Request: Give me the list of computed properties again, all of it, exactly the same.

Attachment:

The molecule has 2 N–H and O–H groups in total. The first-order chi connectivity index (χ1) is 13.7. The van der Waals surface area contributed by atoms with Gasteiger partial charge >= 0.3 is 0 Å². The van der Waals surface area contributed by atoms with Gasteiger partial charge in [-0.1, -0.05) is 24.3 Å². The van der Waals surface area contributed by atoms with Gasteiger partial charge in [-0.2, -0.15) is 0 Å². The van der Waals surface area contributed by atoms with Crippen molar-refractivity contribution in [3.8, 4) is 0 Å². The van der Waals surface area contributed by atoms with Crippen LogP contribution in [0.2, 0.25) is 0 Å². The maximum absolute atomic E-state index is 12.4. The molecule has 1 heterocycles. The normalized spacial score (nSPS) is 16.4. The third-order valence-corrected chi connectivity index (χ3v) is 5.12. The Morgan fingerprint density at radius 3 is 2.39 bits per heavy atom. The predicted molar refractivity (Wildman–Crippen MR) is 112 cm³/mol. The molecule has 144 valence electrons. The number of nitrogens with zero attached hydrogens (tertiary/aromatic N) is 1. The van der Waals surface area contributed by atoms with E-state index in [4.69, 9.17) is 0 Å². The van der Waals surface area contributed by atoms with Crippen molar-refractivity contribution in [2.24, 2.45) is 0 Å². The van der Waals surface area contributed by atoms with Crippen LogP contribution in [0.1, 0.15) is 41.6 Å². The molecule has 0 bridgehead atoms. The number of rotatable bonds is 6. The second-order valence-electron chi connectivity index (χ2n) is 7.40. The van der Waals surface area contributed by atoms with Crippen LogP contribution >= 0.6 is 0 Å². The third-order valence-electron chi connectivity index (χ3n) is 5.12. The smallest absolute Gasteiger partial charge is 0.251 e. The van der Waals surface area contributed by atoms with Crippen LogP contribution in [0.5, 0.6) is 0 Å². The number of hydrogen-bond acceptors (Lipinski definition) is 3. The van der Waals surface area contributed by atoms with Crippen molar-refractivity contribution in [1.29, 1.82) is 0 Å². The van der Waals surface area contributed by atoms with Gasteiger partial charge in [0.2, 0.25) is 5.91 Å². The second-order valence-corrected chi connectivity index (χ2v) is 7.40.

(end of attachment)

The molecule has 2 N–H and O–H groups in total. The first-order chi connectivity index (χ1) is 13.7. The van der Waals surface area contributed by atoms with Gasteiger partial charge >= 0.3 is 0 Å². The van der Waals surface area contributed by atoms with Gasteiger partial charge in [-0.1, -0.05) is 24.3 Å². The van der Waals surface area contributed by atoms with Gasteiger partial charge in [-0.2, -0.15) is 0 Å². The van der Waals surface area contributed by atoms with Crippen molar-refractivity contribution in [3.8, 4) is 0 Å². The van der Waals surface area contributed by atoms with Crippen LogP contribution in [0.2, 0.25) is 0 Å². The maximum absolute atomic E-state index is 12.4. The molecule has 1 heterocycles. The normalized spacial score (nSPS) is 16.4. The third-order valence-corrected chi connectivity index (χ3v) is 5.12. The Morgan fingerprint density at radius 3 is 2.39 bits per heavy atom. The predicted molar refractivity (Wildman–Crippen MR) is 112 cm³/mol. The molecule has 144 valence electrons. The number of nitrogens with zero attached hydrogens (tertiary/aromatic N) is 1. The van der Waals surface area contributed by atoms with E-state index in [4.69, 9.17) is 0 Å². The van der Waals surface area contributed by atoms with Crippen molar-refractivity contribution in [2.24, 2.45) is 0 Å². The van der Waals surface area contributed by atoms with Crippen LogP contribution in [0.1, 0.15) is 41.6 Å². The molecule has 0 bridgehead atoms. The number of rotatable bonds is 6. The second-order valence-electron chi connectivity index (χ2n) is 7.40. The van der Waals surface area contributed by atoms with Crippen LogP contribution >= 0.6 is 0 Å². The third-order valence-electron chi connectivity index (χ3n) is 5.12. The smallest absolute Gasteiger partial charge is 0.251 e. The van der Waals surface area contributed by atoms with Crippen LogP contribution in [0.5, 0.6) is 0 Å². The number of hydrogen-bond acceptors (Lipinski definition) is 3. The van der Waals surface area contributed by atoms with Crippen molar-refractivity contribution in [1.29, 1.82) is 0 Å². The van der Waals surface area contributed by atoms with Gasteiger partial charge in [0.2, 0.25) is 5.91 Å². The second-order valence-corrected chi connectivity index (χ2v) is 7.40.